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Classic Red Sox

Well, so much for my postseason prediction that the Red Sox would manhandle the Angels. The Red Sox strengths and Angels weaknesses should have matched up entirely in Boston’s favor. But ultimately it was necessary for several key Sox to perform up to expectations for it to work.

David Ortiz’s oh-fer and Papelbon’s blown save combined to sink the Sox.

Ortiz had a terrific last two months of the season, but without Manny in the lineup hitting behind him, there was no reason for the Angels to give him anything good to hit. For a while it looked like it might be a wash, given that Vlad Guerrero was also coming up empty in the ALDS, as when he struck out with the bases loaded in game 2. But Guerrero came through with the big hit when LAA-la-land needed it most, after the intentional walk to Torii Hunter in the top of the ninth, bringing in the tying and go-ahead runs.

There were so many times this year that Papelbon seemed to walk a tightrope rather than just dominating in the ninth. Sometimes he needed 35 pitches to nail down that save. His walks were up. Early in the season the Sox put up a smokescreen, claiming Pap was working on new pitches, but as the season wore on, he continued to pitch in that style. The words “heart attack closer” were bandied about quite a lot here in Boston. Ultimately, the margin for error in the ninth inning of this game was too thin. He was one strike away from putting this game in the books as a W for the Sox, 0-2 on Erick Aybar, when Aybar singled.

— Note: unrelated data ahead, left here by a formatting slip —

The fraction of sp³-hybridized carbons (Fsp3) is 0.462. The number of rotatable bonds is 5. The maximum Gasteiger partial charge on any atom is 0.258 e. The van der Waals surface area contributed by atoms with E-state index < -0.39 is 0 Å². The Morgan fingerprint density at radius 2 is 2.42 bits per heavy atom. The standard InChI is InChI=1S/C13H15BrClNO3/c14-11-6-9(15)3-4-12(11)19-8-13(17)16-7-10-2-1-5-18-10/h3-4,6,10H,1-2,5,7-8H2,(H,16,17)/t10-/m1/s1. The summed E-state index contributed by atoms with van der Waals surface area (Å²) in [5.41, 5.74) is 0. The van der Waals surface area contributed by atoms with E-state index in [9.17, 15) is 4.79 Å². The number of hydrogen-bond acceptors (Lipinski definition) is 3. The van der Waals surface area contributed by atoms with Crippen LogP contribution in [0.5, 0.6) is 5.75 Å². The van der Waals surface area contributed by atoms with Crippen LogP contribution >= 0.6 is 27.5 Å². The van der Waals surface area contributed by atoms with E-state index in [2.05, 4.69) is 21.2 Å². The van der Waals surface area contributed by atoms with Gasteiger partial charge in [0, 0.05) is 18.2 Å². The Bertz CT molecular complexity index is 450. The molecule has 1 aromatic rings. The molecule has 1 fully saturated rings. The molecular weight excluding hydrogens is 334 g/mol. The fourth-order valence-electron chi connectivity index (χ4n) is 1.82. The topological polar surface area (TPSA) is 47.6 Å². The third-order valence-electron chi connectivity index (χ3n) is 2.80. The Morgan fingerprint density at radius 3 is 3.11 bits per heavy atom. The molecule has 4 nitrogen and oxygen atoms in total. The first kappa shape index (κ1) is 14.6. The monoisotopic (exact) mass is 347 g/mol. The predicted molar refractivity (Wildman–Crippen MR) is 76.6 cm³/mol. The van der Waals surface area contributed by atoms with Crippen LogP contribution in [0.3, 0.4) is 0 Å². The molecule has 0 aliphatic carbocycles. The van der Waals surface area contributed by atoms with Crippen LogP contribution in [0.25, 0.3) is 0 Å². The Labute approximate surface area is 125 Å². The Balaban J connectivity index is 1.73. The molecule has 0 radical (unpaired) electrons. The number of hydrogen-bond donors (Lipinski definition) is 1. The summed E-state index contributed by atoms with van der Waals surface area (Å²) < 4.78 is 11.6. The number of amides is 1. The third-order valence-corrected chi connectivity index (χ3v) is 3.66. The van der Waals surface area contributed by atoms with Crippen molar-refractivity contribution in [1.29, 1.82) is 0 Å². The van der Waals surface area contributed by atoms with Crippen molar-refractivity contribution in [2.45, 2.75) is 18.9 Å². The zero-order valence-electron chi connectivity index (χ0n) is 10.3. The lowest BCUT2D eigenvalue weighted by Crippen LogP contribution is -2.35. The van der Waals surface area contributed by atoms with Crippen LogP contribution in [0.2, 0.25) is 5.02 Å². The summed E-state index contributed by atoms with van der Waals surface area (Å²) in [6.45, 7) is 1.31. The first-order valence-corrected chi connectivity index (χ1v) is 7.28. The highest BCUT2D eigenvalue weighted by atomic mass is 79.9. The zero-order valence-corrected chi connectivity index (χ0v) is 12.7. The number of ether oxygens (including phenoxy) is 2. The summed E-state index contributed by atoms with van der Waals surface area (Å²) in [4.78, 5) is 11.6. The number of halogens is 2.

Was he deflated when he then went 3-0 on Chone Figgins? He came back with two called strikes, then Figgins fouled one off, again one strike away from the win. And then came ball four.

So up came Bobby Abreu, a notoriously patient hitter, who took a ball, but then fouled off three straight fastballs, giving Pap his third opportunity to go one strike away… before doubling and bringing in a run. Then came the intentional walk to Hunter, and the Vladdy two-run single.

Not only did Papelbon blow the save and lose the game, his scoreless inning streak in the postseason is snapped as well. It’s going to be a long winter in the Papelbon household, I think.

It’s always sad when a great team has to go home early. The Sox and the Cardinals deserved to go deeper, but their opponents had other ideas.

The season is over, but it wasn’t without some great moments. Jacoby Ellsbury getting the franchise steals record, and stealing home against the Yankees, some great walk offs, but thinking about those bright moments right now is bittersweet now that they didn’t add up to more.

This did put a smile on my face, though. A tribute song to Joe Castiglione that they played for him on the broadcast:

See you next year, Red Sox.

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